Developed by Danga Interactive (essentially Brad Fitzpatrick, who brought us Memcached and Perlbal). Used by LiveJournal, Digg and Yahoo.

Ubuntu users: Make sure you install package gearman-job-server, which is the newer leaner C version of Gearman. Don’t install gearman-server, that is the old Perl version. Also install package gearman-tools to get the command line tool.


import sys
import time

from gearman import GearmanClient, Task

client = GearmanClient([""])

i = 0
while 1:
    client.dispatch_background_task('speak', i)
    print 'Dispatched %d' % i
    i += 1


import time

from gearman import GearmanWorker

def speak(job):
    r = 'Hello %s' % job.arg
    return r

worker = GearmanWorker("[]")
worker.register_function('speak', speak, timeout=3)


Beanstalkd is a fast, distributed, in-memory workqueue service. Its interface is generic, but was designed for use in reducing the latency of page views in high-volume web applications by running most time-consuming tasks asynchronously.

Developed for a very popular Facebook Application. The smallest memory footprint: after startup, connecting, sending a few messages, it’s resident memory size (rsz) was only 0.7 Mb!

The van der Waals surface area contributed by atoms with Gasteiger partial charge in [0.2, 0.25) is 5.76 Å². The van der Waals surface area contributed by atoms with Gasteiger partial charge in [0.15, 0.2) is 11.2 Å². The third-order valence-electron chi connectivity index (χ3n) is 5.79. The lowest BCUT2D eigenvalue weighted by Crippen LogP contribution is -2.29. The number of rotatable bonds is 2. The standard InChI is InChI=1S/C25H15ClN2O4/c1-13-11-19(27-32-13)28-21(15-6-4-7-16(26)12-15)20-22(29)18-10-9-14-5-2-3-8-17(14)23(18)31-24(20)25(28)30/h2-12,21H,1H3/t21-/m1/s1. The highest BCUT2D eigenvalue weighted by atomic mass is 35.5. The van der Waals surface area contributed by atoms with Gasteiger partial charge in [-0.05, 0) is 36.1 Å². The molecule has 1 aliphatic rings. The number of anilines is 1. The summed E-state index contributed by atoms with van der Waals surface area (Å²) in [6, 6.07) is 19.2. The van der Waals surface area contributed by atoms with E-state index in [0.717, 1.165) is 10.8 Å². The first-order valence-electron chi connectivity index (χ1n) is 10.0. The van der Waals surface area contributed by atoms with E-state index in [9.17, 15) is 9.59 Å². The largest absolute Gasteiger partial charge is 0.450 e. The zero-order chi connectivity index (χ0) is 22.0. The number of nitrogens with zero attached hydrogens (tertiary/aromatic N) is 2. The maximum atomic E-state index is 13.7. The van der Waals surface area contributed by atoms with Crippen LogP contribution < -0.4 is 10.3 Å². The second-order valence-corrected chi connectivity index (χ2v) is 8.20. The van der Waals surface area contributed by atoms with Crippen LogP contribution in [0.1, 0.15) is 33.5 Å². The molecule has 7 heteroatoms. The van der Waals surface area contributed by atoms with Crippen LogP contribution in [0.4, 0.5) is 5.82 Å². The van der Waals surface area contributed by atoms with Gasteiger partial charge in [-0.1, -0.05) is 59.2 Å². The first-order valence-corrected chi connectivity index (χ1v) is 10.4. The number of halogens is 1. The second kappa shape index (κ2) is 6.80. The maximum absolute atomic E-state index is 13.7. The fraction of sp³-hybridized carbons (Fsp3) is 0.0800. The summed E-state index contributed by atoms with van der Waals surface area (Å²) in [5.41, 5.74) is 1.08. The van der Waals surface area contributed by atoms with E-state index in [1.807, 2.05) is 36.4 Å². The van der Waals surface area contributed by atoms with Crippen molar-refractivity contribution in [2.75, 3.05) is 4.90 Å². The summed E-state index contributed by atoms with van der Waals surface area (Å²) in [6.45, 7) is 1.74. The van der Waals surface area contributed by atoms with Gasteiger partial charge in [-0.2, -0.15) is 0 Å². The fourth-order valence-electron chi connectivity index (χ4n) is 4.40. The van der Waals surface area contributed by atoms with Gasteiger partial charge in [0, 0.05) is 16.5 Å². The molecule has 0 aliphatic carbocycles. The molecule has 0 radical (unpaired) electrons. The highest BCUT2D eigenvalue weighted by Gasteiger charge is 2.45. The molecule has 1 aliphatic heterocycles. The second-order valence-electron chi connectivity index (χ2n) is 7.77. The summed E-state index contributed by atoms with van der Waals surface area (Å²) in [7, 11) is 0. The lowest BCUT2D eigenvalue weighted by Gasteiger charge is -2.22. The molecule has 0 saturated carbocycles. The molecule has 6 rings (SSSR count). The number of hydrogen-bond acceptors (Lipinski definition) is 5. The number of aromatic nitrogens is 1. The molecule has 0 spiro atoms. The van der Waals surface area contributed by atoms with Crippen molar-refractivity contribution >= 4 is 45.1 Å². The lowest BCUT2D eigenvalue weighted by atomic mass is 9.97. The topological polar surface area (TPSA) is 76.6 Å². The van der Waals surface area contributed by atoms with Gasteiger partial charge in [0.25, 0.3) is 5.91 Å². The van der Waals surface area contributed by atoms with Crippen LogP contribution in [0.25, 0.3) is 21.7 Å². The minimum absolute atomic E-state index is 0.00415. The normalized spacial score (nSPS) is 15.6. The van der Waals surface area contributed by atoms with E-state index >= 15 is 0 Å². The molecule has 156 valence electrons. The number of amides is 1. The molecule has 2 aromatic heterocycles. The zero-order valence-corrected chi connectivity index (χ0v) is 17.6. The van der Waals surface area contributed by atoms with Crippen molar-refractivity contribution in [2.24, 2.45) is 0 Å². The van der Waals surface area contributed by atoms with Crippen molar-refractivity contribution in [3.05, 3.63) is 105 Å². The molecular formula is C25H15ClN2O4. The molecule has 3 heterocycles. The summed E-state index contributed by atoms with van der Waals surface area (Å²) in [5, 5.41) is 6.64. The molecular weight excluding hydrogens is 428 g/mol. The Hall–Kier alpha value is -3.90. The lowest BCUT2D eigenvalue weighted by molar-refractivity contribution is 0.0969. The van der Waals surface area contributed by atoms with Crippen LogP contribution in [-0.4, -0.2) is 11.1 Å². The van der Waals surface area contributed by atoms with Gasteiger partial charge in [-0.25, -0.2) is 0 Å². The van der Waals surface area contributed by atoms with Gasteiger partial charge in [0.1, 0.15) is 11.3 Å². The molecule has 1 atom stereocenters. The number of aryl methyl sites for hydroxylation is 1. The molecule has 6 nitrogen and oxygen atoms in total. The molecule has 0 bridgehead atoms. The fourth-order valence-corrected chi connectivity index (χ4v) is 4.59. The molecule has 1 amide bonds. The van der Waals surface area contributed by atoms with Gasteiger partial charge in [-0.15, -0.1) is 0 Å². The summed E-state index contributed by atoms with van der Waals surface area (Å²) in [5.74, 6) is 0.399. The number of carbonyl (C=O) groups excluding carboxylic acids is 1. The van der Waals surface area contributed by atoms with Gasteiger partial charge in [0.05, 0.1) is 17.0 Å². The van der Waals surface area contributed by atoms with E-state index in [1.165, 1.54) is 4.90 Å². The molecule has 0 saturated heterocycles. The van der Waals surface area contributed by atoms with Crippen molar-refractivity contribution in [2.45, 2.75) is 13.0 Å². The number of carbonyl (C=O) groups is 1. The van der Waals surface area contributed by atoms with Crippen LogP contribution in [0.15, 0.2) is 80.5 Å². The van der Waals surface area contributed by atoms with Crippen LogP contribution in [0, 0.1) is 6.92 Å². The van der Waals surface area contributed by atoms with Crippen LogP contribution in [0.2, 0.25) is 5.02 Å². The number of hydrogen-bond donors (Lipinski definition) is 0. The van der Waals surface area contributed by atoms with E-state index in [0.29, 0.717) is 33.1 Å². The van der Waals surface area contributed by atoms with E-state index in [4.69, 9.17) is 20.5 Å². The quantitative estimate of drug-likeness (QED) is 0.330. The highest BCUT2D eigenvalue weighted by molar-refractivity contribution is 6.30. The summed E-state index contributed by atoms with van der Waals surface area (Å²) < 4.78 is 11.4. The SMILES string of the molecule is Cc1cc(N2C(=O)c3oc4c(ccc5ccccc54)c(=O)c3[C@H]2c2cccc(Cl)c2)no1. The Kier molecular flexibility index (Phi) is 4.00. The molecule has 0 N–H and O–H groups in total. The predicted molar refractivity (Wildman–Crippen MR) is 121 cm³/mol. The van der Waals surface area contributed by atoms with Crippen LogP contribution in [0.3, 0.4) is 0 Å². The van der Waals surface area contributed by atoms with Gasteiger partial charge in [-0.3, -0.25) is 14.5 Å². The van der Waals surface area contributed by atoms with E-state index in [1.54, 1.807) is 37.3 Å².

The Python library depends on PyYAML, so you need:

pip install pyyaml beanstalkc

Andreas Bolka has a beanstalk tutorial here


import time
import beanstalkc

beanstalk = beanstalkc.Connection(host='localhost', port=11300)
i = 0
while True:
    beanstalk.put('Message %d' % i)
    i += 1


import beanstalkc

beanstalk = beanstalkc.Connection(host='localhost', port=11300)
while True:
    job = beanstalk.reserve()


Redis is an open source, advanced key-value store. It is often referred to as a data structure server since keys can contain strings, hashes, lists, sets and sorted sets. It also works effectively as either a message bus or a message queue.

Simon Willison has an excellent Redis tutorial, which covers all the other things it can do.


import redis
import time

r = redis.Redis()

i = 0
while True:
    r.rpush('queue', 'Message %d' % i)
    i += 1


import redis

r = redis.Redis()
while True:
    val = r.blpop('queue')

Results and Conclusions

I’d be happy working with any of these. All of them were easy to setup, fast, decent in memory consumption, and had good Python libraries.

RabbitMQ is popular, but it took the most memory and is the most complex to use. It looks like a great product, but it’s Message Oriented Middleware, not an in-memory job queue, so it’s not what I’m looking for.